Man Food with Mark Hix

Steak and crispy shallot salad

Most Popular

Salads have the potential to be truly uninspiring, but with a little thought you can turn a boring plate of cold foliage into something surprisingly exciting. 


I hate those bags of floppy mixed leaves that supermarkets sell. For me, salad leaves need to be tasty and robust, and the best tend to be wild.

If you’re a bit of a forager, you may already pick wild leaves, or if you’re into gardening, you’ll probably have weeds such as pennywort, chickweed and bittercress growing in the borders, which are ideal for the salad bowl.

Advertisement - Continue Reading Below

Other interesting leaves you can grow include land cress, rocket and silver sorrel, all of which will get your dinner guests talking. When it comes to dressings, I’m a bit of a vinegar addict. I have a cupboard full of countless varieties from good cider to muscatel.

Mix up a glug of your favourite with a splash of oil and you’ve got the recipe for a perfect salad dressing; just add leaves.

You can use any cut of steak for this: rib, sirloin, rump, or better still, hanger (onglet). I like to use peppery leaves like rocket, land cress and watercress in this salad. Add some texture with a couple of cos lettuce hearts.

Most Popular

The salad
2 x 300g steaks
200g or so of salad leaves (see opposite)
5–6 medium shallots, halved, root removed and sliced
Flour for dusting
100ml milk
Salt and freshly ground black pepper

The dressing
1½tbsp good-quality red wine vinegar
2tbsp extra-virgin olive oil
2tbsp vegetable or corn oil
½tbsp Dijon mustard

1 | Pre-heat about 8cm of oil to 160–180ºC in a large, thick-bottomed saucepan or deep-fat fryer. Put the shallots into the flour, shaking off any excess, then mix through the milk, and then through the flour again, shaking off any excess. Fry them, a handful at a time for 3–4 minutes until crisp, then remove with a slotted spoon and drain on some kitchen paper. You don’t need to worry about keeping these hot.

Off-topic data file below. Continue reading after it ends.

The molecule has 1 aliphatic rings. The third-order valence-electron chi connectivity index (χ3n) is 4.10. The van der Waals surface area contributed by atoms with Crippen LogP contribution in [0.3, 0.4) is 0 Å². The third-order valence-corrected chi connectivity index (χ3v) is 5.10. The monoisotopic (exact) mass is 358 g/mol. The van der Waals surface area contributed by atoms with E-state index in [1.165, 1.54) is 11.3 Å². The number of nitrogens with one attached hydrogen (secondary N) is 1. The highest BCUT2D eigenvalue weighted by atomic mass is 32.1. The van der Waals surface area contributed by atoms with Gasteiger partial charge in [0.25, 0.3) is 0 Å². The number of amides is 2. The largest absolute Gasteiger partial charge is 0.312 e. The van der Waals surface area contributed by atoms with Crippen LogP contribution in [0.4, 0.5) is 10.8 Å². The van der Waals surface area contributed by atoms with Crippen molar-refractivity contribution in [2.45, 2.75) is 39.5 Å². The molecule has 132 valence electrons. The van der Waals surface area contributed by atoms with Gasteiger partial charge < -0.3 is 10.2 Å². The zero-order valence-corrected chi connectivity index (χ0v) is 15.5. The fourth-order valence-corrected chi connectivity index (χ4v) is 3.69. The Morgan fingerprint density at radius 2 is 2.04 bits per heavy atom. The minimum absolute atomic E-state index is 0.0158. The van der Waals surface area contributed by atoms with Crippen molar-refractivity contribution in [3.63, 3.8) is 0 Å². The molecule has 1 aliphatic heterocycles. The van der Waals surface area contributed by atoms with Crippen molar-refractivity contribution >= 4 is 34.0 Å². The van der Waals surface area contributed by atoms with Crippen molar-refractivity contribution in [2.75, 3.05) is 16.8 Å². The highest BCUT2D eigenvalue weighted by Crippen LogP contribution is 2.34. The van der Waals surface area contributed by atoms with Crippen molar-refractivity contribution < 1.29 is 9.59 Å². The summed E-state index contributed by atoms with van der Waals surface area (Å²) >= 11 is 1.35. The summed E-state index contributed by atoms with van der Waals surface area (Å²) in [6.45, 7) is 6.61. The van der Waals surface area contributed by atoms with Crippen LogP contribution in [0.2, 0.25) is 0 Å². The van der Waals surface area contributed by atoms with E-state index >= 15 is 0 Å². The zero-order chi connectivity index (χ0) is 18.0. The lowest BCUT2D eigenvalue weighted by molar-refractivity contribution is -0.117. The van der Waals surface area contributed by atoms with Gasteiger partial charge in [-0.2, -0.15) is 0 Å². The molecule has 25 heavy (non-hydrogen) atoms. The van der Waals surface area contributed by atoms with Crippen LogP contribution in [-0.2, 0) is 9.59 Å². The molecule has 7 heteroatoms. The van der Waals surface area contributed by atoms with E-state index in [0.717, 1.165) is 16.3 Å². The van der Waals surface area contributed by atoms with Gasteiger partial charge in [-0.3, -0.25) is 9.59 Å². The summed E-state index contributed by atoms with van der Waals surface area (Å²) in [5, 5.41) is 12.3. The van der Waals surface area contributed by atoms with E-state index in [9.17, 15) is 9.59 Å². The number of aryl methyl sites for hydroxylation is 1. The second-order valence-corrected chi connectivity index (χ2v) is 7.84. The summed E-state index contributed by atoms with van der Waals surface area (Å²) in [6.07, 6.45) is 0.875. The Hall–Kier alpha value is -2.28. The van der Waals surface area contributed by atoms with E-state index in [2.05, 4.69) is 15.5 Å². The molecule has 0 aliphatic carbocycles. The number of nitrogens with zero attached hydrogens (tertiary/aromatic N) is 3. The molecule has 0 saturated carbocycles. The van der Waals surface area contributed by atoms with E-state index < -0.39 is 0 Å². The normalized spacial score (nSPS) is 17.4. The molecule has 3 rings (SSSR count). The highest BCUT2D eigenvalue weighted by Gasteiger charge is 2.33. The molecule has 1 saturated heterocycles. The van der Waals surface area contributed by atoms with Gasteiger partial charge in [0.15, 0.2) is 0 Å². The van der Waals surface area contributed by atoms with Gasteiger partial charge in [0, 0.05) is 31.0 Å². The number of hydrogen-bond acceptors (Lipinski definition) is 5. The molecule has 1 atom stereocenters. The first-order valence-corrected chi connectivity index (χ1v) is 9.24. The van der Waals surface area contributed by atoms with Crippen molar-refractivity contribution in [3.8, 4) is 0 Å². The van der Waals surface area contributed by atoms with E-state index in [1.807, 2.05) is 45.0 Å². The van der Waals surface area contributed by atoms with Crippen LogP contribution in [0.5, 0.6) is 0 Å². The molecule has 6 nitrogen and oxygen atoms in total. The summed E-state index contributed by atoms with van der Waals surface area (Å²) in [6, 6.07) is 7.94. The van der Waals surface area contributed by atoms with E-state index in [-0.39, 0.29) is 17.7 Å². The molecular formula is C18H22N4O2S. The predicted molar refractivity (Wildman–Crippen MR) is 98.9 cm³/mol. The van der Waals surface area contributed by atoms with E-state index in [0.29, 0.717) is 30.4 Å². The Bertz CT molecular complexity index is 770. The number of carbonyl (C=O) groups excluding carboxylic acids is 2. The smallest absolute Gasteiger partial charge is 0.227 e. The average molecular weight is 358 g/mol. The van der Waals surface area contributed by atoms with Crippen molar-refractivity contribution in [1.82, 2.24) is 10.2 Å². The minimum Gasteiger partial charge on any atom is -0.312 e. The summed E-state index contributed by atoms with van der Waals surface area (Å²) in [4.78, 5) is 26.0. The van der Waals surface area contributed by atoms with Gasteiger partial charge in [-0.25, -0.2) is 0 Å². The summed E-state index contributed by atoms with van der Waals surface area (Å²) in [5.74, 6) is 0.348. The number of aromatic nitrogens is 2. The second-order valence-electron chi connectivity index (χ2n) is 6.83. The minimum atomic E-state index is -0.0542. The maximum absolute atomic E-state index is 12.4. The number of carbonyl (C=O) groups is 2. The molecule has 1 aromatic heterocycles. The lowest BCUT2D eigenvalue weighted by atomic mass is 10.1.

2 | Heat a ribbed griddle pan or a heavy-bottomed frying pan, or better still a barbecue. Season the steaks well and cook to
your liking. For me, it has
to be rare, especially in a salad. Make the dressing by mixing the ingredients together and seasoning. Dress the leaves and arrange on serving plates. Slice the steak and add it to the salad, then scatter the shallots on top.

What do you think?

Food & Drink
Finally: The Health News You've Been Hoping For With All Your Cheese-Clogged Heart
It's good for you it's good for you it's good for you
Food & Drink
How To Make Garlicky Shrimp Alfredo Bake
Total Time: 25min
Level: Easy
Yeah it doesn't really get much better than this
Bangers mash Manna
London's Best Vegetarian Restaurants
From pad thai at Notting Hill's best raw restaurant to vegetarian sushi in Kings Cross​
food floor
Food & Drink
Science Is Here To Ruin The 'Five Second Rule' For Everyone
​Shut up science, and let us eat our pavement ice cream in peace​
Food & Drink
The Secret Guide To Lunch In Soho
Do lunch properly with our pick of the best lunch restaurants in the heart of the capital​
Coffee barista
Food & Drink
​A Barista Explains Your Morning Coffee
​What exactly is a flat white? And should you only drink espressos in the afternoon? All the complexities of caffeine culture answered...
scrambled eggs
Food & Drink
The Number One Secret To Amazing Scrambled Eggs
No, it's not the flick of that wrist
Richard Turner, cooking on a Drumbecue at Meatopia
Food & Drink
The Ultimate Guide To Grilling Meat
How to conquer the raw flames, from a guy who knows​
Radio Rooftop at ME London
Food & Drink
Where To Eat & Drink In London This Week: Rooftop Raves, Champagne Terraces & Mediterranean Sharing Plates
​We've got you covered​
Colonel Sanders
Food & Drink
Colonel Sanders' Nephew Just Revealed KFC's Top Secret 11 Herbs & Spices
A delicious legend​​